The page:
Providing information promotes greater public support for potable recycled water

Fielding, Kelly S. and Roiko, Anne H. (2014) Providing information promotes greater public support for potable recycled water. Water Research, 61 86-96. doi:10.1016/j.watres.2014.05.002


Author Fielding, Kelly S.
Roiko, Anne H.
Title Providing information promotes greater public support for potable recycled water
Journal name Water Research   Check publisher's open access policy
ISSN 0043-1354
1879-2448
Publication date 2014-09-15
Year available 2014
Sub-type Article (original research)
DOI 10.1016/j.watres.2014.05.002
Volume 61
Start page 86
End page 96
Total pages 11
Place of publication London, United Kingdom
Publisher Elsevier
Collection year 2015
Language eng
Abstract In spite of the clear need to address water security through sourcing new and alternative water supplies, there has been marked resistance from some communities to the introduction of recycled water for potable use. The present studies tested the effectiveness of providing relatively brief information about the recycled water process and the safety of recycled water on cognitive, emotional and behavioral responses. Three information conditions (basic information or basic information plus information about pollutants in the water, or information that puts the risk of chemicals in the water in perspective) were compared to a no information control condition. Across three experiments there was general support for the hypothesis that providing information would result in more positive cognitive, emotional, and behavioral responses to recycled water. Information increased comfort with potable recycled water and, in general, participants in the information conditions expressed more positive emotions (Experiment 1 & 3), less negative emotions (Experiment 3), more support (Experiment 1 & 3), and lower risk perceptions (Experiment 1 & 3) than those in the no information control condition. Participants who received information also drank more recycled water than control participants (Experiment 1 & 2, although the differences between conditions was not statistically significant) and were significantly more likely to vote in favor of the introduction of a recycled water scheme (Experiment 3). There was evidence, however, that providing information about the level of pollutants in recycled water may lead to ambivalent responses.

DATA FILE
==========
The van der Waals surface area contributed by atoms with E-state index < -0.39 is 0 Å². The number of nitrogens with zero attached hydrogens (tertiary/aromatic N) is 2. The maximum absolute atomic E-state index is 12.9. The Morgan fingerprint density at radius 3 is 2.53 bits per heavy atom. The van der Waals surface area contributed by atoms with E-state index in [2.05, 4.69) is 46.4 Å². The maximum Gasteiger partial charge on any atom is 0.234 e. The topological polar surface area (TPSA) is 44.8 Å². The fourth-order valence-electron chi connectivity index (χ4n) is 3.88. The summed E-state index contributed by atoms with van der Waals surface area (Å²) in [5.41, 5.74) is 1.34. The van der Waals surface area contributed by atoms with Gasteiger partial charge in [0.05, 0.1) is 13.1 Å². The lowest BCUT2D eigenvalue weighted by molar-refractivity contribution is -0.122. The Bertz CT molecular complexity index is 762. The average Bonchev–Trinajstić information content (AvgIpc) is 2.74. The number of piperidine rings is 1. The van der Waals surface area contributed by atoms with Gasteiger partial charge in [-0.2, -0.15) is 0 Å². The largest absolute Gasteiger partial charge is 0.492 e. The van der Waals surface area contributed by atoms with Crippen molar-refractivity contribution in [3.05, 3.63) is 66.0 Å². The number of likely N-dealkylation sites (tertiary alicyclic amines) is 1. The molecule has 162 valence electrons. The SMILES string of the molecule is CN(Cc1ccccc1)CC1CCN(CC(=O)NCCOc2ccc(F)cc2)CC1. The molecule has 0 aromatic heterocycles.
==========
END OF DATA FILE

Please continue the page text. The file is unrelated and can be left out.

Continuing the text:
Keyword Information
Potable recycled water
Public acceptance
Q-Index Code C1
Q-Index Status Confirmed Code
Institutional Status UQ

Document type: Journal Article
Sub-type: Article (original research)
Collections: Institute for Social Science Research - Publications
Official 2015 Collection
 
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Created: Tue, 17 Jun 2014, 00:16:02 EST by System User on behalf of Institute for Social Science Research